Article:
The environmental impacts of energy use in Illinois can be broken down into those that result from production of energy in the state and those that result from consumption of energy. Our primary sources of electrical energy are coal, nuclear, and gas. Petroleum products are both imported and, to a much lesser extent, produced here and are used primarily for transportation and heating.
COAL: Coal has traditionally been our primary in-state source of electrical energy. There are five major environmental issues related to the production of coal:: 1) Siting of coal mines with respect to population distribution. Increasingly, with the advent of economic pressures that drive the creation of mine mouth electricity generation, siting is an issue. 2) Quality of coal itself is a major environmental issue in Illinois and research into the concentrations of deleterious components, in which we already are engaged, will have an effect on coal production in the state. 3) The disposal of waste rock from mining, past and future, is an ongoing research problem that must continue to be addressed, particularly if coal extraction increases in Illinois, as I think is likely. 4) Subsidence over mined out areas is an ongoing hazard in areas where coal was or will be extracted in the subsurface. Present research on this problem consists of mapping mined out areas using historical documents and, recently, using reflection geophysics to map in the subsurface. The combination of "real time" geophysical surveys, historical documentation, and new methods of mining and documenting mined-out areas hold the promise of resolving this traditional problem. 5) Water contamination related to mining below the water table is an ongoing environmental issue that should be addressed more easily in Illinois than any other state because of the large number of water researchers in state and federal institutions, as well as in the private sector.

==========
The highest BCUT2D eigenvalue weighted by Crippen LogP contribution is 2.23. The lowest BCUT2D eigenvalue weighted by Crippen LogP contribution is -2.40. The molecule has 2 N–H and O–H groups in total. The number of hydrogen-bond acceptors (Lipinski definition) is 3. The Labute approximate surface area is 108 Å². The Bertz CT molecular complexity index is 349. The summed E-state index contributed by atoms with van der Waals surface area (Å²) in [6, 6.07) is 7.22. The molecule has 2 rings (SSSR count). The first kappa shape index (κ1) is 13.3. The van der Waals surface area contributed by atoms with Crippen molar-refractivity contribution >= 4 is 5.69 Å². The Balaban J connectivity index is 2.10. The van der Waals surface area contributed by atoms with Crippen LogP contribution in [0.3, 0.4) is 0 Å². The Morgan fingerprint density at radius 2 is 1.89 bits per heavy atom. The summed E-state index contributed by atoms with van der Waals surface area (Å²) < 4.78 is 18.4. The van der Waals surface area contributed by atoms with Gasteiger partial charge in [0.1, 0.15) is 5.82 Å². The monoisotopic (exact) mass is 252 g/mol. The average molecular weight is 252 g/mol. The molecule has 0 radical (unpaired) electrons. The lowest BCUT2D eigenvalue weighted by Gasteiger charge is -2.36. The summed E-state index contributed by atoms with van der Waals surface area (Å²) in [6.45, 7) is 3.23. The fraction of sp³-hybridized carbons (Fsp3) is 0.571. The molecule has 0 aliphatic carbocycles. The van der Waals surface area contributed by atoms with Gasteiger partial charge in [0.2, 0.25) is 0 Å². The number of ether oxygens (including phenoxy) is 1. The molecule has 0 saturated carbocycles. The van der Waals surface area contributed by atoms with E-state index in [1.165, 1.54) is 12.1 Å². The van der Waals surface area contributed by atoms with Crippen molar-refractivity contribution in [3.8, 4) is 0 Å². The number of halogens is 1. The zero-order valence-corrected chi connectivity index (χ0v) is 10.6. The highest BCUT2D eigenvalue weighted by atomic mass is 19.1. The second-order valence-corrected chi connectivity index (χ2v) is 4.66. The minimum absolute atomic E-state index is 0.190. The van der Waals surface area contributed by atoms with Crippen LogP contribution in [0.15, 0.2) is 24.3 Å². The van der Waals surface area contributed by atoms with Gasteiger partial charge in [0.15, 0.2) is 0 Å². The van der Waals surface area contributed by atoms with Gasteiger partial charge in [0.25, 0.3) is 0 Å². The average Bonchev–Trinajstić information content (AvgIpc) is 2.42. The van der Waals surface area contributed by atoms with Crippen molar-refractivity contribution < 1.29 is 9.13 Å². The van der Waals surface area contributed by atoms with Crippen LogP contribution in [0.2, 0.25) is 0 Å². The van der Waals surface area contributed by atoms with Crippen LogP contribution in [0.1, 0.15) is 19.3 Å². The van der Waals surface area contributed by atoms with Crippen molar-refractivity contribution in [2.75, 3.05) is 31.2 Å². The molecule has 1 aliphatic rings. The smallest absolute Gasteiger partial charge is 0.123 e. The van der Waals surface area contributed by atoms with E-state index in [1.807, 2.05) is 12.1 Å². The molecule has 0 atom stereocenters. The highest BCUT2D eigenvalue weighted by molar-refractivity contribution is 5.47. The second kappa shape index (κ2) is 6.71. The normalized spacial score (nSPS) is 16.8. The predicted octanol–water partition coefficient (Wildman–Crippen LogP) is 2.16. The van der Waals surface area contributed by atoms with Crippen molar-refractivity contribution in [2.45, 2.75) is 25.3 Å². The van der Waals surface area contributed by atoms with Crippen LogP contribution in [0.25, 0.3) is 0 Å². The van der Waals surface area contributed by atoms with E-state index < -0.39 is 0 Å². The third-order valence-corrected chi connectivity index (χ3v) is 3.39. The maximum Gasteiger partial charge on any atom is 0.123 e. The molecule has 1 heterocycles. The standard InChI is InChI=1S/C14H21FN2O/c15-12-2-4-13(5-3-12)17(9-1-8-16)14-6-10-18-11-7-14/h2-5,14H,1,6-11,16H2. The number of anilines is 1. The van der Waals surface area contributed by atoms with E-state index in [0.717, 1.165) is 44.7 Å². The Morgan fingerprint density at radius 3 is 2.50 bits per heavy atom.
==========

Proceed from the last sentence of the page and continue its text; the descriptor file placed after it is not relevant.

OIL: Illinois has had and still has an active oil industry. Research at the Geological Survey and by private explorationists suggests that considerable reserves remain, though only a small percent of our in-state needs will ever be satisfied by Illinois production. Environmental issues that are and will continue to be associated with oil production are protection of our aquifers and disposal of formation waters and trace metal-rich sludge that accumulates in the numerous oil storage tanks into which our crude oil is pumped.
GAS: Although Illinois has virtually no native gas production capability at present, we are beginning to investigate the possibility of producing methane from our extensive buried coal beds. This has become a major source of natural gas in the coal fields of Wyoming and elsewhere, and we are presently attracting state funds to evaluate the economic feasibility of developing a similar energy source here. Environmental problems associated with the production of coal-bed methane are not so clear as those for our other native energy sources, but, as you will see below, there may be substantial environmental benefits associated with its production.